The whole notion of intrinsic class distinction comes in for some comic reconsideration in the farcical confusions of Goldsmith's plot. It's when the two Londoners, Marlow and Hastings, fail to detect that he is well-born that Tony Lumpkin conceives his mischievously vengeful plot of hoodwinking them into believing that the Hardcastle residence is a country inn.
The scenes in which the uppish young bucks treat their baffled, increasingly outraged host as a mere innkeeper are the most disappointing of the production. This is not the fault, however, of Denis Quilley. It's a nice touch that his Mr Hardcastle, all perplexed, rubicund decency, remembers his manners and bows civilly to the toffs however incensed he becomes, for it exacerbates their error in mistaking his gracious familiarity for impudence.
He 'forgets that he's an innkeeper, before he has learned to be a gentleman,' they sneer. Quilley's solid performance quietly reminds you that it is the gentlemanliness of his guests that is being judged. What prevents the scenes from taking off is the lack of any real dash or cutting edge in the supercilious young Londoners (Tom Hollander and Iain Glen) who half-heartedly go through the motions of insolence.
Glen is wonderfully disarming and funny, though, whenever he has to portray the stammering inhibitions of Marlow, the young man who is paralysed by shyness with women of his own class but a bottom-pinching rake with the serving wenches. In the vicinity of Susannah Harker's fine Kate, Glen develops an absurdly bashful-formal pigeon-toed gait, such as you might adopt if ever forced to process through Westminster Abbey naked, and his face virtually implodes with the effort of surmounting his dreadful speech impediment.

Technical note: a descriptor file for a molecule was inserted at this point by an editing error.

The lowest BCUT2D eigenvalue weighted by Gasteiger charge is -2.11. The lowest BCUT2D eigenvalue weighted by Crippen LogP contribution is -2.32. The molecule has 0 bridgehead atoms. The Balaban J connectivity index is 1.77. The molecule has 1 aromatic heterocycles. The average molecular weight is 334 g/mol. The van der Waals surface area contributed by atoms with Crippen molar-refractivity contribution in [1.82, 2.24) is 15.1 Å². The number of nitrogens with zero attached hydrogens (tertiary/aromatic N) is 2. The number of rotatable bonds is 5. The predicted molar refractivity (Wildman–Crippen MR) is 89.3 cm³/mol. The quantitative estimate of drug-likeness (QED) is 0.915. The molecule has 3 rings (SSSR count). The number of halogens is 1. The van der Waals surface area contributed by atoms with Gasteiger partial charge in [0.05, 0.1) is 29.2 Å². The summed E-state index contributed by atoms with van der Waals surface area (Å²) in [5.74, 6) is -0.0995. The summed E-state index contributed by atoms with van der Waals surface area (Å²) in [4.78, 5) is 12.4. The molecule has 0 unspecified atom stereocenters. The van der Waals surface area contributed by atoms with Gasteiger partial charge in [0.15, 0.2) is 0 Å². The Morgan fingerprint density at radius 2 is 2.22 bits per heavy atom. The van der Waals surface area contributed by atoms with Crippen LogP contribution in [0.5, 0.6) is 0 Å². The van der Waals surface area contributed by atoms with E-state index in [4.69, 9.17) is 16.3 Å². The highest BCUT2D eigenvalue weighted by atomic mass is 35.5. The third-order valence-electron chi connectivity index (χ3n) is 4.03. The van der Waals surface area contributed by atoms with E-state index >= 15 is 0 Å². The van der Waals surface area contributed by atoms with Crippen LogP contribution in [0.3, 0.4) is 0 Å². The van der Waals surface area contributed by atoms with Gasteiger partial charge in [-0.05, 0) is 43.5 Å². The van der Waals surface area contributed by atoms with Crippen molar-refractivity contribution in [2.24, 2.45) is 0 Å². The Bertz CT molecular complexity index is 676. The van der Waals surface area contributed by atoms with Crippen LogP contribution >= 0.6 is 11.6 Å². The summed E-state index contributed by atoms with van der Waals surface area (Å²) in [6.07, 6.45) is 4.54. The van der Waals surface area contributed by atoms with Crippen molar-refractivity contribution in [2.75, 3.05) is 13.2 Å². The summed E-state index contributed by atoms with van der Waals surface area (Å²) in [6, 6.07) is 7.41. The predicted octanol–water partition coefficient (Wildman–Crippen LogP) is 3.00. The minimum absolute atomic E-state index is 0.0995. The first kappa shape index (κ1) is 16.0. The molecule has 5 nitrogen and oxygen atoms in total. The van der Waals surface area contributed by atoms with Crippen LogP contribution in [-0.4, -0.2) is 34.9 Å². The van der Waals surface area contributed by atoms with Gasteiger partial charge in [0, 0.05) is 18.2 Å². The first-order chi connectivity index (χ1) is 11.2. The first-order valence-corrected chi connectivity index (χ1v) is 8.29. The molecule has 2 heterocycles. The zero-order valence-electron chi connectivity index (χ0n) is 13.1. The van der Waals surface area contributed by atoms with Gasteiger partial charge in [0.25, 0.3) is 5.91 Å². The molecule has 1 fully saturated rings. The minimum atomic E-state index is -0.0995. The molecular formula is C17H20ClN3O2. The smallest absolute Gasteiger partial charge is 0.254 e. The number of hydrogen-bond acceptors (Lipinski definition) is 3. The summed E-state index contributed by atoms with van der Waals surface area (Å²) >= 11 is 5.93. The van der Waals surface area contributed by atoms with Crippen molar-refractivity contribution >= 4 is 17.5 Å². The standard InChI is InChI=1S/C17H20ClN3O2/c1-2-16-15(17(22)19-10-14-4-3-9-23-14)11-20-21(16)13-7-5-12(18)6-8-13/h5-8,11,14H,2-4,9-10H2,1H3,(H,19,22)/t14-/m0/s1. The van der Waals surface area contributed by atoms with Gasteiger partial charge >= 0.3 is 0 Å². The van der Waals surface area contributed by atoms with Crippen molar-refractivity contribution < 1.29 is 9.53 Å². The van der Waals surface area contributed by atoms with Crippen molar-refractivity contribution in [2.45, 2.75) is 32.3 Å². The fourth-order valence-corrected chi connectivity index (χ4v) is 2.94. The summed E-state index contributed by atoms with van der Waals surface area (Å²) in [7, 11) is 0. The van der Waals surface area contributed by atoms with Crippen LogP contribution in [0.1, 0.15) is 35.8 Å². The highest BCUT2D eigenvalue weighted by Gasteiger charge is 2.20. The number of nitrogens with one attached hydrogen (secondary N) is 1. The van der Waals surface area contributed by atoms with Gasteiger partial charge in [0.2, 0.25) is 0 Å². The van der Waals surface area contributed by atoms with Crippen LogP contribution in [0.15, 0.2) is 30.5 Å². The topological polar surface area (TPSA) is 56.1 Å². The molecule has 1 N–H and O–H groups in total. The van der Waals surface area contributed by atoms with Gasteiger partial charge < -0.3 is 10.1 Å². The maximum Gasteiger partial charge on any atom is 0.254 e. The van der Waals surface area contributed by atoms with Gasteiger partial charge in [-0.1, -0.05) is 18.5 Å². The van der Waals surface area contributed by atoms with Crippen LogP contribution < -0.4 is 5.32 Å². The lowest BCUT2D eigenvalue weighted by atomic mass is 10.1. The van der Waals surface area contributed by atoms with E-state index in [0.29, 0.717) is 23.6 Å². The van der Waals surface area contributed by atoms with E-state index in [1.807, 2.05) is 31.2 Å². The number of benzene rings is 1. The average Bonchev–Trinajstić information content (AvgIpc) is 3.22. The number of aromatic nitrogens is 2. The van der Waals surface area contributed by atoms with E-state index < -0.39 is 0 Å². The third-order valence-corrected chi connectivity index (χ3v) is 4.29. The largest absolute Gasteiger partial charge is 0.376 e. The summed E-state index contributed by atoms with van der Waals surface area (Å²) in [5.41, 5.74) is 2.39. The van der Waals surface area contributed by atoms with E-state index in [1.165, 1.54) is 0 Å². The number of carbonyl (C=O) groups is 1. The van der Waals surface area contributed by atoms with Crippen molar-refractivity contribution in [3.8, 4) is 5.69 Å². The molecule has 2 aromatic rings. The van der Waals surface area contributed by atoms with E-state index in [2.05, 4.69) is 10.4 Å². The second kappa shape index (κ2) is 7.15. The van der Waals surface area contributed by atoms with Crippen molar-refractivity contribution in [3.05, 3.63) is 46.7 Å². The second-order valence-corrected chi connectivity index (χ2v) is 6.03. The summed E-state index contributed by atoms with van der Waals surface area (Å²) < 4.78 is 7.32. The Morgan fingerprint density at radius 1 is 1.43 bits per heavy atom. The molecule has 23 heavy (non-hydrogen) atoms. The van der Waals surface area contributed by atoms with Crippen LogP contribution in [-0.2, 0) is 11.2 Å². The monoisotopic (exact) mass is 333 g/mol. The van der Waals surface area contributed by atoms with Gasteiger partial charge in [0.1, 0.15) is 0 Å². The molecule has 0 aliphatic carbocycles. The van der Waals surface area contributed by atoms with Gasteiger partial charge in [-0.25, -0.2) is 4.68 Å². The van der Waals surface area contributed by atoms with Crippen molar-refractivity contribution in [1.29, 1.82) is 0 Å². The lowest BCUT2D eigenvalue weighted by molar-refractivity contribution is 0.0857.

To conquer him, Kate has, of course, to 'stoop' and pretend to be a servant. Wood's production gently points up the potential insensitivity of this by showing Kate gleefully trying out her yokel accent and 'bar cant' on her own maid. This latter's response - 'It will do, madam' - is delivered here not as an approving comment on the mistress's skill but with a comically offended impatience, as if to imply that it's scarcely ladylike to impersonate inferiors to their faces with such unreserved gusto. And the production registers the point all the more effectively by making it quickly and on the wing.
Jonathon Morris brings a captivating elfin or faintly leprechaun quality to the part of Tony Lumpkin, the mischief-maker, whose subterfuges drive the play forward. It's an agile, airy performance, a pleasing reminder that Goldsmith's country booby has sometimes, and not so fancifully, been compared with Shakespeare's Puck.
Jean Boht, who plays Morris's mother in Bread, is mummy to him here, too, giving an unexpected wistfulness and dignity, almost, to Mrs Hardcastle's preposterous cravings for London fashions and tittle-tattle. This may well be an instance, though, where Wood's entertaining production is too fair-minded for its own good.
'She Stoops to Conquer' continues in repertory until 3 October at the Chichester Festival Theatre (0243 781312).
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